A question about sound localization

I sucssess to calculate delay time between two mics, now i want to know how i could convert delay time to sound source direction?
What is formula ?

Do you know if the sound came from in front of a microphone or from behind the microphone?

Yes the sine wave sound is on fornt of microphone always

Have you actually tested this? Pretty unique microphone.

Google "sound source localization" for lots of informative books and articles.

This thread begins to feel like a homework assignment.

I haven't studied this in detail, but...

With two mics you can find the angle (in two dimensions), not the exact location. I believe triangulation requires 3 mics, maybe more.

With our ears we move our head (sometimes subconsciously) to get a 2nd or 3rd "reading". Sometimes we "look" to see where the sound is coming from and that gives another reading, or maybe we see what's making the sound. This is why surround sound doesn't work in headphones... You move your head and the sound source moves with you.

And if you've ever tried to find the source of a squeak or rattle in your car, you know your ear's location abilities are "limited".

As you know, sine waves are repetitive so you can't tell a 180 degree shift from a 540 degree shift. And of course, you have to know (or analyze/calculate) the frequency if you want to calculate wave length and distance.

Yes.i calculate delay time and phase diffrence by fft

For a sound source at sufficient distance the angle of arrival is approximately given by

angle = arccos(deltaT * c / b)

Where deltaT is the time offset, "c" is the velocity of the wavefront (speed of sound), and b is the baseline between receivers. If the wavelength of the sound is smaller than the baseline there will be ambiguities.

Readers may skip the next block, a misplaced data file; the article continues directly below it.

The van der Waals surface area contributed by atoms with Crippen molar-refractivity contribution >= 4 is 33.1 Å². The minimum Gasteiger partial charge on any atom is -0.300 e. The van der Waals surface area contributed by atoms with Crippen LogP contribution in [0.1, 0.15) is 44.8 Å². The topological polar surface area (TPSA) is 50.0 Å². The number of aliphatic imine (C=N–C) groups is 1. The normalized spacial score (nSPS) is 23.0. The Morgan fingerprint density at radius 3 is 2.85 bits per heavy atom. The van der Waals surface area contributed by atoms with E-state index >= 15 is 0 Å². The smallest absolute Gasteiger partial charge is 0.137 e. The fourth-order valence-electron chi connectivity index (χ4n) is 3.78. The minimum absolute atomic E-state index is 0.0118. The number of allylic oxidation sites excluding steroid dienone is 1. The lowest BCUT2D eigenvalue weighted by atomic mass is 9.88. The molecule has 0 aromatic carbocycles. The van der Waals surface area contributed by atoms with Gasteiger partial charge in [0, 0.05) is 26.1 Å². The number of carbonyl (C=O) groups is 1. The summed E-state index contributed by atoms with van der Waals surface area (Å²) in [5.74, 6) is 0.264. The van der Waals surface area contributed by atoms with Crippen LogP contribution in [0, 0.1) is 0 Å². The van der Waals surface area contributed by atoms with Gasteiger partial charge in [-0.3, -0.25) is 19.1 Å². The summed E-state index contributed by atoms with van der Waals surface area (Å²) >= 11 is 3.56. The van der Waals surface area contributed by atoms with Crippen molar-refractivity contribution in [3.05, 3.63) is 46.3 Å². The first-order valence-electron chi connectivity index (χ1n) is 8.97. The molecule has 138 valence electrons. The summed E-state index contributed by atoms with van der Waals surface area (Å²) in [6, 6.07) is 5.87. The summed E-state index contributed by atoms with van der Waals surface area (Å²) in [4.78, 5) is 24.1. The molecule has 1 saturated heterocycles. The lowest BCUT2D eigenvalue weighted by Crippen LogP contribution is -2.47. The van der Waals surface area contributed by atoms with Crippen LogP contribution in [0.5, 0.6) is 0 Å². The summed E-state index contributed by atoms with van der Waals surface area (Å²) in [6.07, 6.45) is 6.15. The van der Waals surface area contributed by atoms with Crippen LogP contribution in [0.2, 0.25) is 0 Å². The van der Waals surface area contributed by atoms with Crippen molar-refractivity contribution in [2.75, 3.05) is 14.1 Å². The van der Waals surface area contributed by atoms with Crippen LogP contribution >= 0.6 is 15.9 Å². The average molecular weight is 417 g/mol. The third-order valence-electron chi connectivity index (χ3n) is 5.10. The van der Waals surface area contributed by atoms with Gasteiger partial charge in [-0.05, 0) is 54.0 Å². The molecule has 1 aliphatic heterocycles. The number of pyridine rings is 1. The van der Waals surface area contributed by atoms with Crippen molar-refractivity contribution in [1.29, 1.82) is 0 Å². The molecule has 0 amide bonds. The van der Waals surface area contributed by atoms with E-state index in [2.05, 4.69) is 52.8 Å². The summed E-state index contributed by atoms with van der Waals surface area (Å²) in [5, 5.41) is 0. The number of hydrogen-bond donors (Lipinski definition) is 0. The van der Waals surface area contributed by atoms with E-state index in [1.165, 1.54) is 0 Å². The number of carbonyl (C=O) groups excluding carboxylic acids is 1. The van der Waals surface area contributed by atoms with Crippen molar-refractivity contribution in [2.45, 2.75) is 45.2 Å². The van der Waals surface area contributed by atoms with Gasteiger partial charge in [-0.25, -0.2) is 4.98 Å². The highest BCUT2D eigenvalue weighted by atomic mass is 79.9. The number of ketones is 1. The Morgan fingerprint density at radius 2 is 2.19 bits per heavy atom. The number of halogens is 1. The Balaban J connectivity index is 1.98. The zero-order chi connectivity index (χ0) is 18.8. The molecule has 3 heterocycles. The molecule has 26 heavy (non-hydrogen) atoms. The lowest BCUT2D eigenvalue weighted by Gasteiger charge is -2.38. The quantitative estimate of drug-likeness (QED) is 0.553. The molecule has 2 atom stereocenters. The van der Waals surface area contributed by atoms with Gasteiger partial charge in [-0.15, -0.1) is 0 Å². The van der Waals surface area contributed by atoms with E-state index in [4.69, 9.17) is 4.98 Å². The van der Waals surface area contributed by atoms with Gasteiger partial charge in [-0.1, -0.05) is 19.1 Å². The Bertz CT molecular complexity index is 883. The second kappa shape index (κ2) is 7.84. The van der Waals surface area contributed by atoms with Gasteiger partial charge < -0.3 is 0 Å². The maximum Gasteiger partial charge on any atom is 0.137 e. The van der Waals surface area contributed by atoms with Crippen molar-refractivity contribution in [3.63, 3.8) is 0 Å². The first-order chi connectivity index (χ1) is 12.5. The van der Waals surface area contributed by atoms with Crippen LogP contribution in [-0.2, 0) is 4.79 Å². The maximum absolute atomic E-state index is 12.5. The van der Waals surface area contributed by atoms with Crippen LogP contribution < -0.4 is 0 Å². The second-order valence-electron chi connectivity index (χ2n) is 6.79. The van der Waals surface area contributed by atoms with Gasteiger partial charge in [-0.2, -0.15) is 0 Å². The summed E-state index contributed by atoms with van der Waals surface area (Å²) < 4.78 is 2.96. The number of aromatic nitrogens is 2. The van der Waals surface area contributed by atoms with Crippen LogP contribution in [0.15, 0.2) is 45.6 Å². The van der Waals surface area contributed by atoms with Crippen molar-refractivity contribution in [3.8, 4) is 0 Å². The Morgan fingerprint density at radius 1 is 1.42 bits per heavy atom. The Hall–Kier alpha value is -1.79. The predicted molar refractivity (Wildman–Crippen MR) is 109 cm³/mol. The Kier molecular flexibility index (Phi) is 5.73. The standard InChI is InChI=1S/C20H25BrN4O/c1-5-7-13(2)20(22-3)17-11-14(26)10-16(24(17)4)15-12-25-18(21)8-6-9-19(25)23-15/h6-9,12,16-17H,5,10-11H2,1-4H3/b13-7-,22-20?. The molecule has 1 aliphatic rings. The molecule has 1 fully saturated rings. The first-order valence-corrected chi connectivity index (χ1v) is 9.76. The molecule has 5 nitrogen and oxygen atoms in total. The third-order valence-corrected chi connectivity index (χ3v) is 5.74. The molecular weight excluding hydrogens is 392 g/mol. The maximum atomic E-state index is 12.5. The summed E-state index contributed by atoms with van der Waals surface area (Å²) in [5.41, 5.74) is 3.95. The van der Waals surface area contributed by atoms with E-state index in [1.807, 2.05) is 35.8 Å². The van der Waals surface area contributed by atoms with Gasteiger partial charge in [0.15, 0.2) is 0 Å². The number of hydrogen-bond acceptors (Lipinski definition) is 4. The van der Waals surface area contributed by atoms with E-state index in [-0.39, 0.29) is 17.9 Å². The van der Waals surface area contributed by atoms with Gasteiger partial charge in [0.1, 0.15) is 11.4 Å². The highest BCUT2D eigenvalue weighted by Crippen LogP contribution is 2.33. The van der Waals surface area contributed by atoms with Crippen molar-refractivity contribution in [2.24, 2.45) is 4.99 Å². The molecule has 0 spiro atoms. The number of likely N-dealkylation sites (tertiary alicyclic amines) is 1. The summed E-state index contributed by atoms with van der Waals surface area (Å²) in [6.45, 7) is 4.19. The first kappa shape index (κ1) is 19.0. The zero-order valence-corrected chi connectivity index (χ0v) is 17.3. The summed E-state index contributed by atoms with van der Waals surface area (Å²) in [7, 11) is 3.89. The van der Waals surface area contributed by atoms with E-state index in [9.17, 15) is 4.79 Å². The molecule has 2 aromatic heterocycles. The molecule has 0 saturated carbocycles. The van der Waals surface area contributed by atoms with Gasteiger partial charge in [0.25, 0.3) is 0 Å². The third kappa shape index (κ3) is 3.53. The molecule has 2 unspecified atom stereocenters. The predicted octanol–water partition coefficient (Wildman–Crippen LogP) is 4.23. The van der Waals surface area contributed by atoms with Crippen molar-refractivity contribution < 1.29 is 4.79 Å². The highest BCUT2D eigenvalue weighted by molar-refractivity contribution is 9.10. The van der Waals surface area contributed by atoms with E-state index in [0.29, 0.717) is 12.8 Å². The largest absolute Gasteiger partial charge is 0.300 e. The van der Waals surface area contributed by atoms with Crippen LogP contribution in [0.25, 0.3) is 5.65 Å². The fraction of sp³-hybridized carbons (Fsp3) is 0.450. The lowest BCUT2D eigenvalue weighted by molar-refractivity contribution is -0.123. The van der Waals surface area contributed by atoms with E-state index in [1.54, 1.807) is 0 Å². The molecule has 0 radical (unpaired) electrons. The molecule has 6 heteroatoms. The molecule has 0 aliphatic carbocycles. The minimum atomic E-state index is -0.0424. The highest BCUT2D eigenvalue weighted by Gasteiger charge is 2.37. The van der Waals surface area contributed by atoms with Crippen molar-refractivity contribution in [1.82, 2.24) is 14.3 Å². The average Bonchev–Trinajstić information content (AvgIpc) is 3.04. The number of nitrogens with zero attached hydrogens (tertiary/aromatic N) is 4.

This formula is useable for how much distance between sound source and recivers?

The sound source actually lies on a hyperbola described by deltaT = (r0 - r1)/c where r0 is the range from the emitter to microphone 0 and r1 is emitter to microphone 1.

The cosine formula describes a cone which the hyperbola asymptotically approaches with increasing range. Thus the cosine formula is strictly correct only at infinite distance, but it's an increasingly reasonable approximation beyond about 5x the microphone baseline distance.

To solve the hyperbola formulation, you need to know the range to the emitter which requires a third microphone at a minimum.

It should be possible to present the correct signals nowadays,
especially if the generating entity (let's say a VR game)
is aware of the head position and movement.

3d or 2d?

I calculate phase diffrence in 800 Hz and then convert it to time_delay, when calculate angle and direction by it ,but it is not correcte. When mics against to speaker it show 80 degree and when base mics rotate to the left , the angle decrase to 60 deg but when rotate to right it decrse until 78 degree,i think it have some problem.
I substract 0.00004 us but angle is not true yet
Do you know what is problem?

Did you calibrate the two microphones so you know the gain and phase characteristics of each mike?

Is is a side address unidirectional or bidirectional mike, like a Rohde? In any case, for phase measurements you must not use such a mike, you need an omnidirectional mike.

Such directional mikes either use phase shift to achieve directionality, or exhibit an ambiguous phase because it's picking up from both sides.

Well, sound doesn't go very far in 40 picoseconds.

I didnt calibrated gain and phase of mics

I use max4466 module preamplifire

How can i calibrated phase in two mics?